By Geetanjali Kedia
Precision Camshafts is entering the primary market on Wednesday 27th January 2016, to raise Rs. 240 crore, via a fresh issue of equity shares of Rs. 10 each and an offer for sale of up to 91.5 lakh equity shares, by promoters and directors, both in the price band of Rs. 180 to Rs. 186 per share. The total fund raising aggregates to Rs. 410 crore, at the upper end of the price band, of which, offer for sale portion is Rs. 170 crore. Representing 23.28% and 23.62% of the post issue paid-up capital, at the upper and lower end respectively, the issue will close on Friday 29th January.
Precision makes camshafts, mainly for passenger vehicles, as also, for tractors, light commercial vehicles and locomotive engines, having 2 manufacturing facilities in Solapur, Maharashtra, with aggregate annual capacity (30-9-15) of 13.38 million camshaft castings from foundries and 2.22 million machined camshafts from machine shops. Exports are significant (78% of FY15 revenues), while 2 customers alone, Ford and General Motors, made up for 71% of FY15 revenues, indicating huge customer concentration, a risk factor which has haunted a couple of auto component players lately.
Company is undertaking Rs. 200 crore capex for a new machine shop, for ductile iron camshaft at Solapur (export unit), with capacity of 0.96 million tons per annum, to be funded via fresh issue proceeds. In the offer for sale, 2 promoters (Shah), a promoter group company (Cams Technology) and a company director (Jayant Aradhye) will off-load equity shares.
Since significant turnover is through export sales, rupee depreciation since FY14 has helped company improve margins (although Rs. 50 crore ESOPs charge in FY14 dented margins a little for that year). FY15 consolidated revenue stood at Rs. 561 crore, on sales volumes of 10.11 million units, and EBITDA was at Rs. 151 crore. Net profit came in at Rs. 62 crore, resulting in an EPS of Rs. 7.62, on high equity of Rs. 81.84 crore. H1FY16 was quite flat, in terms of growth, with revenue and net profit of Rs. 271 crore and Rs. 34 crore respectively, translating into an EPS of Rs. 4.16 for the first half.
Annualising H1FY16 EPS, expected earnings for FY16 may be at Rs. 8.50 per share, which discounts the upper end of the price band of Rs. 186 by a PE multiple of about 22 times (pre money). On FY17 estimates, after accounting for the dilution (post money), PE multiple remains upward of 22x, which is very expensive for an auto component maker, with single product profile and regional manufacturing capabilities. Comparable peers are ruling at PE multiples in low-to-mid teens. On a topline of Rs. 550 crore, company is seeking market cap of Rs. 1,760 crore and an enterprise value of Rs. 1,870 crore, which is extremely rich and unconvincing.
As of 30th September 2015, company’s net worth stood at Rs. 269 crore. It had total debt of Rs. 212 crore and cash and equivalents of Rs. 102 crore, leading to net debt of Rs. 110 crore. Promoter holding of 81.51% will shrink to 63.60% post IPO.
Tata Capital had invested in the company, holding equity since the year 2008. Cams Technology Limited, a company whose 100% equity is owned by promoters, was incorporated in June 2013. On 17th August 2013, Precision Camshafts subscribed to preference shares of Cams Technology worth Rs. 62 crore. Also, in August 2013 itself, 80,394 equity shares of Rs. 100 each held by Tata Capital in Precision Camshafts were acquired by Cams for Rs. 62 crore! Thus, to give exit to the PE investor, company structured the transaction, by creating a new entity / group company and avoid buy-back of its own equity shares. Was this done since Tata Capital couldn’t find a buyer for its 5 year old investment?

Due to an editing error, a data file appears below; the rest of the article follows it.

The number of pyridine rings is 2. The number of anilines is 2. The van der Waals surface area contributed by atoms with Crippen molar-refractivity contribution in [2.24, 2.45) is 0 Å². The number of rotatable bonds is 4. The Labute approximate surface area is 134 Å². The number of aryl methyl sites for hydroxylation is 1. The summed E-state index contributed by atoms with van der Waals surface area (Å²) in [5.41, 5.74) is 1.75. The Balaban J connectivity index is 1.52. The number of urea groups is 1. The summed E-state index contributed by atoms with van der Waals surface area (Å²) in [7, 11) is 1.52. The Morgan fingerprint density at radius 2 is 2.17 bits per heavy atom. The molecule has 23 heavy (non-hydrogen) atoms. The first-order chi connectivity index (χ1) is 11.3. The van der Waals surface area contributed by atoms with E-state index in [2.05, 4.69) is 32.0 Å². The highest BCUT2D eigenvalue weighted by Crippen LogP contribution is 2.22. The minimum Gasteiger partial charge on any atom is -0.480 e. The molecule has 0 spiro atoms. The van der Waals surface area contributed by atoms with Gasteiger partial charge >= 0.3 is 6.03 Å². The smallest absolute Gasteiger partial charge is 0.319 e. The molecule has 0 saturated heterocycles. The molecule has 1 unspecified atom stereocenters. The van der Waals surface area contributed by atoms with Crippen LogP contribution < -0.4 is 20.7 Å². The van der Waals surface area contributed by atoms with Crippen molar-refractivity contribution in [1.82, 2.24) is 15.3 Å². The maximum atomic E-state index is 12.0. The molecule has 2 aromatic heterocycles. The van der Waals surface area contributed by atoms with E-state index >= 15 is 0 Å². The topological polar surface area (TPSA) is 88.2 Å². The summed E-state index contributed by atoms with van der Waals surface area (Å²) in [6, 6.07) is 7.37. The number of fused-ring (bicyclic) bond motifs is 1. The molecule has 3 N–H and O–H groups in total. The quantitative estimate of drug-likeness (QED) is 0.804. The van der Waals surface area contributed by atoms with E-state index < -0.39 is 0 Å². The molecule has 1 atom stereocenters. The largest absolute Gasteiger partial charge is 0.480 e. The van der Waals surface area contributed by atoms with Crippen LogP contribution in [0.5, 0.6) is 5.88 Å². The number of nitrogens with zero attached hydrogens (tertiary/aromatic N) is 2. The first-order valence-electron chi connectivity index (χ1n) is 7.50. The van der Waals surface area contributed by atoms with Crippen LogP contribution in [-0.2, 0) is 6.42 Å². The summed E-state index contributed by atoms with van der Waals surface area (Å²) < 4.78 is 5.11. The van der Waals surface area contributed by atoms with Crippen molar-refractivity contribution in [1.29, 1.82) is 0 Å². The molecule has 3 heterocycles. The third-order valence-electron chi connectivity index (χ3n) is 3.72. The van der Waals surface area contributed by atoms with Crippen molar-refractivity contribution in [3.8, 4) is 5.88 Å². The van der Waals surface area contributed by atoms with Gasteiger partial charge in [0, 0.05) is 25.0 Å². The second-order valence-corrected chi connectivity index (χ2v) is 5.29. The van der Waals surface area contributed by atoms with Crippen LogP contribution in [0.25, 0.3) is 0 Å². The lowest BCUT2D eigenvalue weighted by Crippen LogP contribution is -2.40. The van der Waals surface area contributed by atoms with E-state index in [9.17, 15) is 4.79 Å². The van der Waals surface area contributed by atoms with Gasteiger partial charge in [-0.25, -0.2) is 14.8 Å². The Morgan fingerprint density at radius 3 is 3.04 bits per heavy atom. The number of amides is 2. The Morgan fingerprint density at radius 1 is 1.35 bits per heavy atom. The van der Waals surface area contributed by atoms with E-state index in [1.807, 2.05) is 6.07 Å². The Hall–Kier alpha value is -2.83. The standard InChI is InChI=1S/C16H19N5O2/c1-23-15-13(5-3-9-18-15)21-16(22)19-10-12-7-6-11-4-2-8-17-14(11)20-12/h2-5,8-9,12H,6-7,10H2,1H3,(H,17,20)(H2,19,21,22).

Rs. 62 crore in August 2013 is a valuable resource at the company’s disposal, given company’s net worth of Rs. 110 crore and net debt of Rs. 153 crore, as of 31-3-13. Now, Cams Technology is one of the selling shareholders in the ensuing offer for sale. On effective cost of acquisition of Rs. 38.56 per share, it is now expecting sale price of Rs. 186 per share (i.e. 4.8x in 30 months!), which is not justified by the financials.
Such unusual structuring to facilitate PE exit does not bode well, in terms of corporate governance, which may not be illegal on the face of it, but may not get pardoned by the market, as well. In essence, a group company, in which promoters own 100% equity (just Rs. 50 lakh), while preference share capital (of Rs. 62 crore) subscribed to by the company, is used as a structuring vehicle. Company has essentially used its own funds to buy shares from the PE investor and, in spirit, is holding its own equity!
To conclude, corporate governance seems to be an issue with this company, coupled with valuations being extremely expensive. In addition, auto industry, and auto components sector in particular, is not currently in ‘flavor’ so as to get away with premium valuations. To top it all, current secondary market conditions are definitely not conducive, which are giving many players in auto ancillary segments at much cheaper valuations in the secondary market. Thus, nothing in the issue seems to be going in its favour, making it a clear avoid.
Disclosure: No interest.